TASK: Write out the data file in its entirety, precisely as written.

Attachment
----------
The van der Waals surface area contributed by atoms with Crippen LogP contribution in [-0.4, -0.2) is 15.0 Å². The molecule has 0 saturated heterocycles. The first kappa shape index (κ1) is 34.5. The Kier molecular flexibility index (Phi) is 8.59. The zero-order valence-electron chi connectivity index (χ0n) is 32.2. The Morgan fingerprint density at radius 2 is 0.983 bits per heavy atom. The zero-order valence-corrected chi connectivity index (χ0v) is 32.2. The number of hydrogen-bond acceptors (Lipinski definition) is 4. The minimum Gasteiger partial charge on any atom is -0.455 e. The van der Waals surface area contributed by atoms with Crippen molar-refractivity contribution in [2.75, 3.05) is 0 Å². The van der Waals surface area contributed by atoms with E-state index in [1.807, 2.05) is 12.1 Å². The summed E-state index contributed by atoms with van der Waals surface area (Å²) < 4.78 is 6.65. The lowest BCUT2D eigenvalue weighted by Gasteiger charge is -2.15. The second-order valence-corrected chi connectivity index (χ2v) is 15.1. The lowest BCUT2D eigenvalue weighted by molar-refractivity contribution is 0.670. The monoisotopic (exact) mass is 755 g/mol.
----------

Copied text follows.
The van der Waals surface area contributed by atoms with Crippen LogP contribution in [-0.4, -0.2) is 15.0 Å². The molecule has 0 saturated heterocycles. The first kappa shape index (κ1) is 34.5. The Kier molecular flexibility index (Phi) is 8.59. The zero-order valence-electron chi connectivity index (χ0n) is 32.2. The Morgan fingerprint density at radius 2 is 0.983 bits per heavy atom. The zero-order valence-corrected chi connectivity index (χ0v) is 32.2. The number of hydrogen-bond acceptors (Lipinski definition) is 4. The minimum Gasteiger partial charge on any atom is -0.455 e. The van der Waals surface area contributed by atoms with Crippen molar-refractivity contribution in [2.75, 3.05) is 0 Å². The van der Waals surface area contributed by atoms with E-state index in [1.807, 2.05) is 12.1 Å². The summed E-state index contributed by atoms with van der Waals surface area (Å²) < 4.78 is 6.65. The lowest BCUT2D eigenvalue weighted by Gasteiger charge is -2.15. The second-order valence-corrected chi connectivity index (χ2v) is 15.1. The lowest BCUT2D eigenvalue weighted by molar-refractivity contribution is 0.670. The monoisotopic (exact) mass is 755 g/mol.